This is How It Should Be

Adults on a concrete surface hold colored controllers in the air and move around.

Adults play Johann Sebastian Joust outdoors at BitBash Chicago.

 

The last three weeks have utterly destroyed me.

Granted, I’m not someone who had a hate campaign targeted at me, but watching women I considered to be at the forefront of games criticism being picked off, harassed, doxxed or quitting really took a number on my own sense of safety as well as my desire to be a writer in gaming. This slow-moving avalanche of misogyny reminded me of some awful things in my past and left me struggling to articulate feelings of helplessness as a woman, feminist and creative person.

In spite of all that, I was excited to be attending an indie games exhibition in Chicago called BitBash. Underscoring that excitement, however, was a touch of nervousness – what if I wasn’t “cool enough” to be there and what if there was drama? Still, I thought that getting a break from the constant misery-reinforcement on Twitter and various blogs was a good idea. I was also going to hang out with Gita, someone who’s work was incredibly enriching to me but also was a kick-ass lady to be friends with. In addition to that, she was also okay with hanging out with a weird Internet woman (me.)

We met up on Saturday and took a car over to the Threadless warehouse space in the Western Loop area of Chicago, not knowing what to really expect. We showed up and were greeted by a pretty welcoming sight: people milling around in the front parking lot playing games and having a good time. We had gotten there early enough so the food trucks hadn’t quite been set up yet, but late enough to make clear that the space was full of things to do and see. We had pushed our arrival later in general, as BitBash had warned of lines, but for the most part it was just the right amount of people and we had no problem getting in and milling around.

One of the first games I got to experience was Johann Sebastian Joust (Die Gute Fabrik), which Gita had excitedly mentioned wanting to play since we got there. When I had read the description, I was confused, having no experience with the original game, and it seemed very abstract. Watching a bunch of people play it though, made me realize how fun it was. Even though I didn’t step in (I have a really intense performance anxiety), watching everyone flail around and move to get other people to shake their controller, appropriately controlling their speed to the slowed-down or sped up orchestrations, was incredibly entertaining. Adults playing and having a good time outside is infectious and isn’t something you see often, especially since many of us focus on hobbies that keep us inside, aloof. Not to be outdone by just peers, I even saw a group of grown men attempt to compete with a tiny little girl who was just as excited as them to play.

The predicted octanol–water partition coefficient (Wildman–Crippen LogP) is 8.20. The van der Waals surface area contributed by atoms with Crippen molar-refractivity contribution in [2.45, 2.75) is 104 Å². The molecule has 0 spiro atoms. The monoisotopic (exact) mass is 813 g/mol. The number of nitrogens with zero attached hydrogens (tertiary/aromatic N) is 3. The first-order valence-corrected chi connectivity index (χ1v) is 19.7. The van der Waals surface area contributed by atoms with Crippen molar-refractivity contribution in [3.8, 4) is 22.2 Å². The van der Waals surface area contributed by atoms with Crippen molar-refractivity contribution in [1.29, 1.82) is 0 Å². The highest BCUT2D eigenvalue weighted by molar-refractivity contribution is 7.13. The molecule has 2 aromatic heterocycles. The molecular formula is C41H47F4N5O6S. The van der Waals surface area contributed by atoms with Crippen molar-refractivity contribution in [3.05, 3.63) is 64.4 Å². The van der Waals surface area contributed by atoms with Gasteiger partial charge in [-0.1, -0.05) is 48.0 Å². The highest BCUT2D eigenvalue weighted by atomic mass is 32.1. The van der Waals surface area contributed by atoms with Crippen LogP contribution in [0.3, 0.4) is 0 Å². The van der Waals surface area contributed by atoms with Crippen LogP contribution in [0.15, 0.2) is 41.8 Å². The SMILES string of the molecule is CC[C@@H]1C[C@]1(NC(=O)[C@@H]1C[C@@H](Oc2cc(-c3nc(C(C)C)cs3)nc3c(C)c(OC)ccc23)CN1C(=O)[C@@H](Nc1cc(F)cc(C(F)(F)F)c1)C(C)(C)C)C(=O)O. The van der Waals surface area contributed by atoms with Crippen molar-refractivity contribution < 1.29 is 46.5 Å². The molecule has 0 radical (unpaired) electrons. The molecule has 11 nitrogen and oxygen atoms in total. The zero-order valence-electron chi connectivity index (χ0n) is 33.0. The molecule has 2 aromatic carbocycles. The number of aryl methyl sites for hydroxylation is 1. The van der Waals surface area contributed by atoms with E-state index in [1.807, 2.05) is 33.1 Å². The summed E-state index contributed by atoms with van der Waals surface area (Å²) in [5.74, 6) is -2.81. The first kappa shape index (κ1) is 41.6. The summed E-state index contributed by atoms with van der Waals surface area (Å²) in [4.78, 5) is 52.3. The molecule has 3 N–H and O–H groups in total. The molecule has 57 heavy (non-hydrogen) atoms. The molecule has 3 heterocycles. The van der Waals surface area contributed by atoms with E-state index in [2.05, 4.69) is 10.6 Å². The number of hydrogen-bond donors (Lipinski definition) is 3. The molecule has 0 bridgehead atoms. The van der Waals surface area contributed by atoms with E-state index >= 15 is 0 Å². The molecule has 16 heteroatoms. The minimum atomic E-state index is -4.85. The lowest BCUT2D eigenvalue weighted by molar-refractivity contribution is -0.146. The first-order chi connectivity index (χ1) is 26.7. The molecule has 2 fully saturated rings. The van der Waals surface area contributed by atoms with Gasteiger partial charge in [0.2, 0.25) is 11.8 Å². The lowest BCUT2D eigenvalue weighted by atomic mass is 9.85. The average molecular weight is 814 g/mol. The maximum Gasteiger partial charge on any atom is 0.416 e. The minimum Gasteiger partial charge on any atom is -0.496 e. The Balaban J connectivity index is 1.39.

That kind of experience was indicative of what I noticed over and over again while we were there: everyone showed up. Gaming events have always felt very overwhelmingly white and male and this didn’t. Granted, there still were a lot of white dudes there, but many more people were that didn’t fit the profile. A highlight of this was notably how many women there were. Given recent events, it made the event feel incredibly safe. Looking around, I saw tons of women: working the event, playing video games, as well as sitting around chatting with each other. In general, it was a diverse array of nerdy people with splashy t-shirts with Metal Gear Solid or Doctor Who, hipsters with knit caps and flannel, as well as people who I’d probably see in my office. It wasn’t even the typical young, single crowd either. There were older people, parents with kids, and couples of all varieties. It surprised me, even as someone who’s crowed that “gaming is for everyone.” Seeing it happen as a bunch of people coming out to have a fun time really knocked that idea home for me.